A neighborhood created to contain the city's Jewish population is now one of Rome's most characteristic quarters. The "ghetto" was a walled district on the banks of the Tiber River built in the 1550s; the gates were closed at night to control the Roman Jews and was in use until the unification of Italy. Rome has oldest Jewish settlement in Europe; at one time there was a thriving community of more than 30,000, mostly in the Trastevere district. During the years of the ghetto, about 16,000 Jews lived there. Today, only about 500 remain in the district, though it continues to be the cultural center of Roman Jewish life.

The main monument here is the prominent synagogue, which was rebuilt on the site of an older one that had been torn down. The distinctive dome is square to identify it as a non-Christian worship place. Hourly tours available to see the interior (but closed to visitors on Saturdays, the Sabbath). The adjacent museum features historic and religious artifacts, including 2nd century BC reliefs, and also has a film about the Nazi occupation of Rome during WW II. They offer walking tours of the Ghetto daily (except Saturdays).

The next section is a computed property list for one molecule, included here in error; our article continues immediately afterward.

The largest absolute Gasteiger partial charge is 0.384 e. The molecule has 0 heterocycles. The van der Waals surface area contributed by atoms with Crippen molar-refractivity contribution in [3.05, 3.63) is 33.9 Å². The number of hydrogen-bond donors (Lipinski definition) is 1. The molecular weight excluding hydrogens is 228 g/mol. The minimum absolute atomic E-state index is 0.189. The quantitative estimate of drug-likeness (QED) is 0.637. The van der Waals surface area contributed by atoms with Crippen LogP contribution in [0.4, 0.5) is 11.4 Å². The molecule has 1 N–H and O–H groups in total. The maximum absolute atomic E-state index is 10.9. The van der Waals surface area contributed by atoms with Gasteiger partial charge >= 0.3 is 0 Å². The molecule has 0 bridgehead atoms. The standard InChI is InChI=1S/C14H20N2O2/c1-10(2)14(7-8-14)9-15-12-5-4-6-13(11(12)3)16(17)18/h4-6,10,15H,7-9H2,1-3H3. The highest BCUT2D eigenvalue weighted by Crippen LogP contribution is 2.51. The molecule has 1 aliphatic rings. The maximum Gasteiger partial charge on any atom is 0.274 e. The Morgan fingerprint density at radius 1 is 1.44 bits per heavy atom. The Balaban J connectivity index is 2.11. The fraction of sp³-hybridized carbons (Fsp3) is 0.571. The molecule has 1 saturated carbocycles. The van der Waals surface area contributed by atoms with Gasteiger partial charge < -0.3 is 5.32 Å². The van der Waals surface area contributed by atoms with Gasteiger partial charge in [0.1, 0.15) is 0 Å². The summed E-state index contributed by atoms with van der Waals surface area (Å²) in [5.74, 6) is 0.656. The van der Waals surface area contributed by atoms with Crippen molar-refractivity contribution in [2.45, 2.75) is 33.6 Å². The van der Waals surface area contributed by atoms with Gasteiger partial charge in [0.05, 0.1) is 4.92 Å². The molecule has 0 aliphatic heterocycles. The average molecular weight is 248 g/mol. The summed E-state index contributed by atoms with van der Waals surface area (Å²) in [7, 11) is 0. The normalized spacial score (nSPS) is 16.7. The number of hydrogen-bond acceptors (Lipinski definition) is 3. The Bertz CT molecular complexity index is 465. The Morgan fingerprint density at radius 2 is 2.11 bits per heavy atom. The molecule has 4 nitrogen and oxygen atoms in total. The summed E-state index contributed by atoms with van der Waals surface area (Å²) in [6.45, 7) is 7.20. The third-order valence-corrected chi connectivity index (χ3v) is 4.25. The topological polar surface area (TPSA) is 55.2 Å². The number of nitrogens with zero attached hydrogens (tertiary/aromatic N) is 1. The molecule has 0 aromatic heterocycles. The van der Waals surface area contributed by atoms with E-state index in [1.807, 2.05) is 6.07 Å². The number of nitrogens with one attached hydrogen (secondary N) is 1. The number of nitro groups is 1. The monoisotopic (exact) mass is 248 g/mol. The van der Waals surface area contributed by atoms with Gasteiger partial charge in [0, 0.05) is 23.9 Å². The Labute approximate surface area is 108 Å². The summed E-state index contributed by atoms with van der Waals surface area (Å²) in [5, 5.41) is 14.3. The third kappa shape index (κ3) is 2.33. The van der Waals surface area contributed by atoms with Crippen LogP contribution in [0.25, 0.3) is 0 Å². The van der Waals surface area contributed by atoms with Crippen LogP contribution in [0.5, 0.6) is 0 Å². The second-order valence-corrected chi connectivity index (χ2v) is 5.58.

The most interesting street in the ghetto is Via San Ambrogio, one of the oldest lanes, where you can more easily imagine what life was like in the quarter. Piazza Mattei is home to the beautiful Fountain of the Turtles by Bernini. The Portico d'Ottavia was built by Roman Emperor Augustus; it was once a cultural capital of ancient Rome, then one of the enclosing gates of the districts. The Via Portico d'Ottavia is the main drag of the ghetto, lined with kosher shops and restaurants and some galleries.

The ghetto was a place of persecution, pride and cultural tenacity for decades. It's an interesting quarter to wander while you're in Rome.

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Portico d'Ottavio.

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